When the beneficiary of their actions is the country, rather than the liberal agenda, suddenly nothing works. And we aren’t supposed to notice. They’re going to make us like something better, so they’ll bury us in a great big taxpayer-subsidized abundance of whatever-it-is, and we end up getting sick of looking at it. Or, they’re going to make sure everyone can get something when they need it, by passing regulations against the suppliers…so nobody wants to supply it anymore, the market isn’t given a signal that the reserves are getting low, and we end up with a shortage.
In other words, their efforts to help the country tend to run into this problem in which said efforts produce results exactly the opposite of what was intended. Their efforts to help themselves, don’t ever seem to run into that. Maybe it really does happen, and I don’t notice because the effects are muted. Like for example, the effort to make Barack Obama look like some kind of deity, which I frequently mock in my subtle way by capitalizing the H when I refer to Him. That seems to have backfired, as of today. Well making Obama look like a demigod would be of benefit to Obama, and the democrat party, so it seems to me that when it starts to backfire there is some responsible changing of course, a tripping of circuit-breakers if you will.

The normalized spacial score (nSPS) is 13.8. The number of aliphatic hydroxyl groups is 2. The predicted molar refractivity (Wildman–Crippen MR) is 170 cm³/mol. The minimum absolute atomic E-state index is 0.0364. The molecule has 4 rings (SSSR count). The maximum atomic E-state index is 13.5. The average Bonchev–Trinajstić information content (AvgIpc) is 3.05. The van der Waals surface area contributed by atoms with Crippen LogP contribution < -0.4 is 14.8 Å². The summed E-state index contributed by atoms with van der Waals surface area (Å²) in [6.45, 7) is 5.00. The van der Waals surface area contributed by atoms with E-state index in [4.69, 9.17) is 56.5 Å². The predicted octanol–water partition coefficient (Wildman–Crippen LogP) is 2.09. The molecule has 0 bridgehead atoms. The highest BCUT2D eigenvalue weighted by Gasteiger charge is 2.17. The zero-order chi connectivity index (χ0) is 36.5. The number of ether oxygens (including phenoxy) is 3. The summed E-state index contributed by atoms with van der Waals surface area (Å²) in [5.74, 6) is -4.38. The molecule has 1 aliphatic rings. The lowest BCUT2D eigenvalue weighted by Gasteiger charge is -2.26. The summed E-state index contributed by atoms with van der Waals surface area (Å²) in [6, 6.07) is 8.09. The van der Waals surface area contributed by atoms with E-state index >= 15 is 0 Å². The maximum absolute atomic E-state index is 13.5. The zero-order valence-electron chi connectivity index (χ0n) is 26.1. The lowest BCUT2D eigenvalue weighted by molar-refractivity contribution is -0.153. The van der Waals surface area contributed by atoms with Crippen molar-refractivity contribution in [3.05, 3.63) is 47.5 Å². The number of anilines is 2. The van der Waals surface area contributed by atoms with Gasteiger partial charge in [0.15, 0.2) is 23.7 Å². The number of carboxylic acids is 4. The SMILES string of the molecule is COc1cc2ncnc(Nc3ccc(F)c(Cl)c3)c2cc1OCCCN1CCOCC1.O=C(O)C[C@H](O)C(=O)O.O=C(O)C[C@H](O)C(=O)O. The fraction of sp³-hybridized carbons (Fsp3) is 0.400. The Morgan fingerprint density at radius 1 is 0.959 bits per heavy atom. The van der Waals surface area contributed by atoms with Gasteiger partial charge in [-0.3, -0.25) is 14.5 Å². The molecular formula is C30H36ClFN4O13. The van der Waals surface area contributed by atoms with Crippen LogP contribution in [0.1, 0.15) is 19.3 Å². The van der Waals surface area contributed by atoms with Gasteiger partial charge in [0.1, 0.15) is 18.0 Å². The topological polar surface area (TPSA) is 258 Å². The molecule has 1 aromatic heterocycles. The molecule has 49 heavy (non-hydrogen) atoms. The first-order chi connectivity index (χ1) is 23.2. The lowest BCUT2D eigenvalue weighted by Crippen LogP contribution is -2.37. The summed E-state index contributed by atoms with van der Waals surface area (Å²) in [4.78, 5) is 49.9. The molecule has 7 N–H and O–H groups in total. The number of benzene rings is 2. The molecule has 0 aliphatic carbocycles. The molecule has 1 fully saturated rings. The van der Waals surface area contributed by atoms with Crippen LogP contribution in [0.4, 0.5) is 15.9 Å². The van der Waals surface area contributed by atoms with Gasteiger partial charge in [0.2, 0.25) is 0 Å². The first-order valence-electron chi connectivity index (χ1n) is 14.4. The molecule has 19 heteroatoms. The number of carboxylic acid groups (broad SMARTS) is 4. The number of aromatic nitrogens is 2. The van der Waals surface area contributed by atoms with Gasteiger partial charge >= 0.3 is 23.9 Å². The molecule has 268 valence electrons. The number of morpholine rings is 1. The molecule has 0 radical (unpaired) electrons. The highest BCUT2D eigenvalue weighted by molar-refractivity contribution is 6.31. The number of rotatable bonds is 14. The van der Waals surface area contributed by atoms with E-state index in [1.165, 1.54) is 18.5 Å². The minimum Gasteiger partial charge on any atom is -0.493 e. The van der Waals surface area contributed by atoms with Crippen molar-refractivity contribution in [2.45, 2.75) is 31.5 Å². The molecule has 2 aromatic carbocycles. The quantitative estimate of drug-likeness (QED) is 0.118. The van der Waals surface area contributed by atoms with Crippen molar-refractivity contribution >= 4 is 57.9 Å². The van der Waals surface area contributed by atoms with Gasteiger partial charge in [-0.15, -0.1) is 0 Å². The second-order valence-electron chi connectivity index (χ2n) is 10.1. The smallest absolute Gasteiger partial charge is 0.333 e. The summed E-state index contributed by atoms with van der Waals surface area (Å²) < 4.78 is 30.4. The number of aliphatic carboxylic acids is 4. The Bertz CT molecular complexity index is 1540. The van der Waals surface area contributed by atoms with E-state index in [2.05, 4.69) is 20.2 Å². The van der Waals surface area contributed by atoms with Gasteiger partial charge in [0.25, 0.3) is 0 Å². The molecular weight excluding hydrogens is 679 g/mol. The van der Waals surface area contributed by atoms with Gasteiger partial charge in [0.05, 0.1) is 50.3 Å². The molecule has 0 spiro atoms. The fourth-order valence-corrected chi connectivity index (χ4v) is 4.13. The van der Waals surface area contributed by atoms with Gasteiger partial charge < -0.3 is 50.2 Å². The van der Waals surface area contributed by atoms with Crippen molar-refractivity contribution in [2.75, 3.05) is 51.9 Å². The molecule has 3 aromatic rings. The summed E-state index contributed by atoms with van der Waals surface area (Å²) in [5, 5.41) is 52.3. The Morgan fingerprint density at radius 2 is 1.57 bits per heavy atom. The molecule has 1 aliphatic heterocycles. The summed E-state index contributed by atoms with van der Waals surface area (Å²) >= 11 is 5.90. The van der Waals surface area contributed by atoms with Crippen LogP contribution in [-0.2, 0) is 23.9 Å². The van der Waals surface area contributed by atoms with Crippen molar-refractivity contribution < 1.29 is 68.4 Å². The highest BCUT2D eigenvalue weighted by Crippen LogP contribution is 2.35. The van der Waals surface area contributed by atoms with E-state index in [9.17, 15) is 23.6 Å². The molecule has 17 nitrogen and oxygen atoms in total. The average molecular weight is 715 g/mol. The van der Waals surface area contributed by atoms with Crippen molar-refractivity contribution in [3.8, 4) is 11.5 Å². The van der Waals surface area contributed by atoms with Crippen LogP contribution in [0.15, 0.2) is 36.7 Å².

Now, Obama’s health care plan is supposed to benefit the country, not quite so much the democrat party (except through the reputation it would gain from solving a vexing societal problem, or at least trying to). That has backfired too. But there’s no changing of the course, no tripping circuit breakers. Oh, no. They’re doubling down. You see it in stories like this (noisy ad auto-plays). No, we’re gonna win. We are confident. Compromise is for losers.
As I said, many progressives don’t care about this stuff, and all progressives do not have all progressive faults. Far from it. This is an elite crowd I’m singling out, even John Stewart isn’t part of it. I don’t think. But what I’m seeing here is worse than any old plain character problem. This is a special character problem that uniquely disqualifies the person laboring under it, from being qualified to fix any problem that really needs fixing. When you have to have this well-oiled public relations machine, that hums along so nicely that it seems to benefit from design and engineering far superior to what went into the solutions you’re presenting from the others who are supposed to be benefiting from your concern and your compassion, something is terribly wrong.